One piece of criticism constantly aimed at SaaS is that it is not as ‘customizable’ as on-premise software. Before examining this claim further, we need first to define ‘customization’ from the perspective of licensed software in order to provide the proper context. Traditionally, ‘customization’ meant a change to the application source code or the creation of modules for a specific client, often with the result that the vendor ended up maintaining a branch of source code to support each client. With custom modules, the vendor would maintain only the modules’ source code but had to ensure that subsequent releases of the core product did not break compatibility with these one-off components. If they did, the modules had to be rewritten or the customer could choose not to upgrade from the version for which their one-offs were built. This strategy works for on-premise software vendors because all they need to do is to maintain customer-specific source code and/or modules. This complicates the software development life-cycle, but it also creates massive barriers to exit for the client since their customizations are owned by the vendor. And since the vendor usually charges annual maintenance fees, plus time and materials for customizations and module compatibility upgrades, this approach is often profitable.
By contrast, SaaS vendors should regard customization as a Cardinal Sin that, once committed, brings retribution that stretches into Subscriber Eternity as customization requests break the SaaS model. This includes any request for running a ‘private version’ behind a customer’s firewall or in a ‘hosted’ environment. By adopting this mindset, SaaS vendors will have an easier time saying ‘No!’ to the customer or asking for significant premiums to fulfill customization requests. Put succinctly, there is no way to handle one-off customizations within a SaaS business architecture.
But the reality is customers will still request customizations without considering if they truly need them. Some potential subscribers may refer to a checklist every time they buy a new accounting package. The original checklist included a requirement for a custom widget that no one has used in 10 years, but it is still a ‘must have.’ Why may have been forgotten. The department or person who originally made the request may be long gone. Yet the widget is still on the ‘must have’ list. When the company comes to your virtual door with that same checklist and asks for that widget, what are you going to say?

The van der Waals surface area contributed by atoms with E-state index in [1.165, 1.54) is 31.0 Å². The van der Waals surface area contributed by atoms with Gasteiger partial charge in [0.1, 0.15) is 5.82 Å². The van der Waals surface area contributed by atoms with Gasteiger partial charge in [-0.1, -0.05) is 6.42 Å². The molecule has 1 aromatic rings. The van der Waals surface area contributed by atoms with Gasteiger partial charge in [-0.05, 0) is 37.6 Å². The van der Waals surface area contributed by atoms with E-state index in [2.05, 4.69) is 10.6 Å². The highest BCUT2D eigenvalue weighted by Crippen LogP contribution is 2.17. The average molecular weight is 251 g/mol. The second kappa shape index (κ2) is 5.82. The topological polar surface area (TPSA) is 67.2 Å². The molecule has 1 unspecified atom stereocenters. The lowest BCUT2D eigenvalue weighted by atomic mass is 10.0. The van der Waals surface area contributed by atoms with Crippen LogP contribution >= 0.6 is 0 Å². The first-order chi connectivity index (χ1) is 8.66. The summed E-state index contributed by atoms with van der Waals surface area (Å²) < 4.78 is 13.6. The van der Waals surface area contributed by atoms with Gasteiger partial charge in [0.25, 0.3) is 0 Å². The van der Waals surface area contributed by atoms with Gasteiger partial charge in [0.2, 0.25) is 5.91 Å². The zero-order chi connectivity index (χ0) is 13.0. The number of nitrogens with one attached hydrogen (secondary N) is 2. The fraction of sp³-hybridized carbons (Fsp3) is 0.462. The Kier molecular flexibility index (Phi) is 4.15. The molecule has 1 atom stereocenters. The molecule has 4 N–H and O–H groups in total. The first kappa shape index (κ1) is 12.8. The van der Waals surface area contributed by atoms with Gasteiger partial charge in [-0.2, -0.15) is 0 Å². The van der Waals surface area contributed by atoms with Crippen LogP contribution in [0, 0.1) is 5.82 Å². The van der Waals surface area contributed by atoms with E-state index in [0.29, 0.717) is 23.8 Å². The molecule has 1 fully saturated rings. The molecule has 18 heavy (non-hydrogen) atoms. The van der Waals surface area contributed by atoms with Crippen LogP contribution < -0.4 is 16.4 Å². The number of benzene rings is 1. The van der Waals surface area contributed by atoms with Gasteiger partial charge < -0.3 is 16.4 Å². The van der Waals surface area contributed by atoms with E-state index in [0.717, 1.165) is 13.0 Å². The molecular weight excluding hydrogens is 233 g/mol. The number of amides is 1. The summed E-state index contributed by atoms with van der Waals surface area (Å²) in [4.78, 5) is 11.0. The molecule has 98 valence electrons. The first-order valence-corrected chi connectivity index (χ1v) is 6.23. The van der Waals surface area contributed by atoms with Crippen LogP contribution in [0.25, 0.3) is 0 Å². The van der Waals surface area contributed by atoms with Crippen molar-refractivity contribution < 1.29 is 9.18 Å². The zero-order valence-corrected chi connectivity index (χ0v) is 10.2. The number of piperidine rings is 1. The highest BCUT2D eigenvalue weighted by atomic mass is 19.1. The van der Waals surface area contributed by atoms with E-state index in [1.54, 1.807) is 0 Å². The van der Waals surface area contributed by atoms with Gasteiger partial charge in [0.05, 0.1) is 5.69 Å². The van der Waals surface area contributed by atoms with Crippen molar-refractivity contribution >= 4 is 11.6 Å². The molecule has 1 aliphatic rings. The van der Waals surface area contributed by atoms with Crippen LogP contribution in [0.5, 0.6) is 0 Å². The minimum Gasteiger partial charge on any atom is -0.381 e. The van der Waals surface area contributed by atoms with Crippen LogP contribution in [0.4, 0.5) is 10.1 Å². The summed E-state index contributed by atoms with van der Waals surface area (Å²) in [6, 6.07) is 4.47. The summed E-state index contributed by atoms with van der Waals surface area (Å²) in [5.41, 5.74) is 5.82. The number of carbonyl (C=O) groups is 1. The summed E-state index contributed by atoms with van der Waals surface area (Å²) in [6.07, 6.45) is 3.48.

Before answering, it is necessary to stop thinking like a software company and think like a service firm instead. Ask yourself how a CPA would handle a client who asked to use an outdated IRS form. The CPA would say, ‘No.’ One of the reasons we’ve emphasized integrated analytics and community development so strongly is that if you are able to back your assertions with hard data and customer agreement, your credibility as market experts grows tremendously.
Many SaaS vendors will argue that one-off customizations will help them generate cash in the short term, which will in turn help them through the lean times while they grow recurring revenue. It is true that the custom design-and-build business can be lucrative and tempting in the short run, but over time it can do tremendous damage to your business by:
Flexibility is the answer to the customization dilemma for a SaaS vendor. At an implementation and configuration level, you must plan in advance what amount of flexibility will be built into your system. Ultimately, all of this should be dictated by your target market’s needs. Your goal when rolling out the ‘1.0’ version of your system should be able to meet at least 65% of the needs of majority of your target market. As subsequent versions of the system are released, your goal should be to increase that number to 80% and enable the 20% of specialized requirements to be met through inherent flexibility. This flexibility, including the user interface, reports, workflows, templates, etc., should be meta-data driven, where the underlying application does not change for each client. Being meta-data driven, each client, or even each individual user, can make changes to the elements on their own without going outside of the sandbox created by the system flexibility model.
When considering flexibility and your SaaS business architecture, remember that the more horizontal the product, the more flexibility will be required to meet the majority of the needs of the target market. As the focus becomes vertical or on a tighter niche, more can be built into the core product to meet a market’s needs. With a tighter vertical focus, it is also easier for the SaaS vendor to be thought of as the industry expert who understands the market’s requirements and best practices.